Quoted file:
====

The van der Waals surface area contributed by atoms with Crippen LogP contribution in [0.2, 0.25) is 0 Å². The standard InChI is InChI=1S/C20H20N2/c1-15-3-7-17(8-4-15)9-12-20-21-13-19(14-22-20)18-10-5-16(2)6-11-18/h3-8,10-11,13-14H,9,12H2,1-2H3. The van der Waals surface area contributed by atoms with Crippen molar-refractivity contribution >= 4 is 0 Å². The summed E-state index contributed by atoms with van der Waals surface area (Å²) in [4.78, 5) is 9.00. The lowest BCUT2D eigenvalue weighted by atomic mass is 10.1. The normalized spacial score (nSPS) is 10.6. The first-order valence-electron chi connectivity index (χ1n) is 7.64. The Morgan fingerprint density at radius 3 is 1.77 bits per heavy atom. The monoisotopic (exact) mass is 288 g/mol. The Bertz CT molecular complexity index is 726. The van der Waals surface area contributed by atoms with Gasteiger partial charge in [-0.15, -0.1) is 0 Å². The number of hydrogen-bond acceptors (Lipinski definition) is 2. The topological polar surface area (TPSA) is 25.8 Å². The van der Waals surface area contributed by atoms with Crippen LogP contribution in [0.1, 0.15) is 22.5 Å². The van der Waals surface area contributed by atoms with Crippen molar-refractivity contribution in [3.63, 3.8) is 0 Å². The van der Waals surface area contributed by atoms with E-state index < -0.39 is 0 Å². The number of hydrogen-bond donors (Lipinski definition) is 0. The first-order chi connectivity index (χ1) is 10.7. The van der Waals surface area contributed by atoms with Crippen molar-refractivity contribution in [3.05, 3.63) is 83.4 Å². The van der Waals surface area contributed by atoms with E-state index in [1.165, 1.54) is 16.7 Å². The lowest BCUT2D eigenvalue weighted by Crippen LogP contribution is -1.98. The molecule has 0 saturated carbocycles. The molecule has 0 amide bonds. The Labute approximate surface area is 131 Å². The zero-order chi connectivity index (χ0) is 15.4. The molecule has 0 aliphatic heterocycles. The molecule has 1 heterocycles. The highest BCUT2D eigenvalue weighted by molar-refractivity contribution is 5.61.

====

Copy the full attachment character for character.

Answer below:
The van der Waals surface area contributed by atoms with Crippen LogP contribution in [0.2, 0.25) is 0 Å². The standard InChI is InChI=1S/C20H20N2/c1-15-3-7-17(8-4-15)9-12-20-21-13-19(14-22-20)18-10-5-16(2)6-11-18/h3-8,10-11,13-14H,9,12H2,1-2H3. The van der Waals surface area contributed by atoms with Crippen molar-refractivity contribution >= 4 is 0 Å². The summed E-state index contributed by atoms with van der Waals surface area (Å²) in [4.78, 5) is 9.00. The lowest BCUT2D eigenvalue weighted by atomic mass is 10.1. The normalized spacial score (nSPS) is 10.6. The first-order valence-electron chi connectivity index (χ1n) is 7.64. The Morgan fingerprint density at radius 3 is 1.77 bits per heavy atom. The monoisotopic (exact) mass is 288 g/mol. The Bertz CT molecular complexity index is 726. The van der Waals surface area contributed by atoms with Gasteiger partial charge in [-0.15, -0.1) is 0 Å². The number of hydrogen-bond acceptors (Lipinski definition) is 2. The topological polar surface area (TPSA) is 25.8 Å². The van der Waals surface area contributed by atoms with Crippen LogP contribution in [0.1, 0.15) is 22.5 Å². The van der Waals surface area contributed by atoms with Crippen molar-refractivity contribution in [3.63, 3.8) is 0 Å². The van der Waals surface area contributed by atoms with E-state index < -0.39 is 0 Å². The number of hydrogen-bond donors (Lipinski definition) is 0. The first-order chi connectivity index (χ1) is 10.7. The van der Waals surface area contributed by atoms with Crippen molar-refractivity contribution in [3.05, 3.63) is 83.4 Å². The van der Waals surface area contributed by atoms with E-state index in [1.165, 1.54) is 16.7 Å². The lowest BCUT2D eigenvalue weighted by Crippen LogP contribution is -1.98. The molecule has 0 saturated carbocycles. The molecule has 0 amide bonds. The Labute approximate surface area is 131 Å². The zero-order chi connectivity index (χ0) is 15.4. The molecule has 0 aliphatic heterocycles. The molecule has 1 heterocycles. The highest BCUT2D eigenvalue weighted by molar-refractivity contribution is 5.61.